Latinos in the United States face a lot of challenges when it comes to education. I work in an academic institution that is defined by the federal government as a Hispanic-Serving institution.(Find the actual list here). So, naturally, a report like this one on "The Status of Hispanics in Education" (press release here; actual report in PDF over here, warning it is about 90 pages) from the National Education Association is something that would get my attention. In a way, the report does not say anything new, i.e. Hispanic students still lag behind their white counterparts and recommends things like class size reductions. However, it is something that gives me some food for thought, especially as I look at some of the students I get here.

Meanwhile, the Pew Internet & American Life Project has published a report on "Latinos Online: Hispanics with lower levels of education and English proficiency remain largely disconnected from the internet." (Abstract; PDF report). The report finds that Latinos in large measure remain disconnected from the Internet. However, one has to look at some of the numbers to grasp the significance. Some highlights:

  • 56% of Latinos in the U.S. use the Internet. The report points out that Latinos comprise about 14% of the U.S. population, and that half of those Latinos go online.
  • One in three Latinos who only speak Spanish go online. Mexicans, the largest national origin group of Latinos in the U.S. are among the least likely to go online.
  • However, just because they may not be using a computer, it does not mean they are not connecting online. 59% of Latino adults have a cell phone, and 49% of Latino cell phone users do text messaging.
  • To add some context, or more to think about: "Sixty percent of Latino adults were born outside the U.S. Among these immigrants, about two-thirds have lived in the country for 11 years or more. . . . About one-third of Hispanic immigrants are citizens of the United States." Then you have their children. The report discusses them as well.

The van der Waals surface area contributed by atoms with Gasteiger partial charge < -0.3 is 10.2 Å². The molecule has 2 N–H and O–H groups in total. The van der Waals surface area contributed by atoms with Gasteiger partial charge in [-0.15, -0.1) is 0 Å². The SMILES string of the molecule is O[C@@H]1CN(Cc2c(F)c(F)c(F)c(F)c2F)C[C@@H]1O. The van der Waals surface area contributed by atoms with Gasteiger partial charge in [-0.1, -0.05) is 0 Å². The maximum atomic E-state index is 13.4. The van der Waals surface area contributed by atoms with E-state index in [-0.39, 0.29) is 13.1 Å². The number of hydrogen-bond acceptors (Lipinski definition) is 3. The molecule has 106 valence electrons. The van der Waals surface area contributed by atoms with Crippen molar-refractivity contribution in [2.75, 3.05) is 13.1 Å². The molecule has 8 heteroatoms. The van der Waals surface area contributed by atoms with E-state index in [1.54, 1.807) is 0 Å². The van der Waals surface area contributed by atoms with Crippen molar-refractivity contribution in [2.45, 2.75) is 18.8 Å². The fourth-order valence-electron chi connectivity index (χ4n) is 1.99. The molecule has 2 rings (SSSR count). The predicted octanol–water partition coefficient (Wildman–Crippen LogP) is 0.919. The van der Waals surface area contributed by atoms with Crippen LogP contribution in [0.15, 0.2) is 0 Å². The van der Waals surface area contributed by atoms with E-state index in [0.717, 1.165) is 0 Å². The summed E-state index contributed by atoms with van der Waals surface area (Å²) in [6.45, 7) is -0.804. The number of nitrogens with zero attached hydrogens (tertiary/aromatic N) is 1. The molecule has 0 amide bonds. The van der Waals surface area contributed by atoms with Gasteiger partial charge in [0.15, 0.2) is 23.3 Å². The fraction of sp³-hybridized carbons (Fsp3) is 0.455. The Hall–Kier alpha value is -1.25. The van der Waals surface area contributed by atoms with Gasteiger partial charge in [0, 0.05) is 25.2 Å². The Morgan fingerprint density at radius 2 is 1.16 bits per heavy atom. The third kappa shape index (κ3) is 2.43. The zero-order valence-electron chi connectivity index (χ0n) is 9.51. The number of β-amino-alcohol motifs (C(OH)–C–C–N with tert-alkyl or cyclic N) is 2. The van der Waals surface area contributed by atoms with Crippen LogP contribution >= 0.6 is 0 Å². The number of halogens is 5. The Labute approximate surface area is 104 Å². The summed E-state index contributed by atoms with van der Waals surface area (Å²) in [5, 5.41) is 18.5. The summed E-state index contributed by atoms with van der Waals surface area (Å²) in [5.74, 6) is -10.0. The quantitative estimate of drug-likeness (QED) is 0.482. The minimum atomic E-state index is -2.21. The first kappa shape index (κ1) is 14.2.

• Other Latino groups are addressed as well. For instance, Puerto Ricans, or as the survey calls them, Latinos of Puerto Rican descent. 60% of them use the Internet. The reason is that they are more likely to be born in the U.S. and to speak English. Of those born in the island who migrated to the U.S., they are more likely to have lived in the U.S. for a long time when compared to other Hispanic immigrants. Let me use myself as an illustration: I am island-born, and I am bilingual (I grew up with Spanish at home and English at school). I came to the United States when I was 18, and I have lived in the U.S. ever since (I am in my 30s now if you need to know). I use the Internet a lot (for leisure and work). I may not be the perfect illustration, but I do give an example close to what Pew displays.
The report may hold some implications and points to think about that libraries may find useful as they seek to tailor their services to diverse populations.

Overall, these are some items I have recently come across in my explorations of the Internet. A hat tip to Docuticker, a great resource to get all sorts of reports on various topics. It makes my efforts in current awareness a little easier.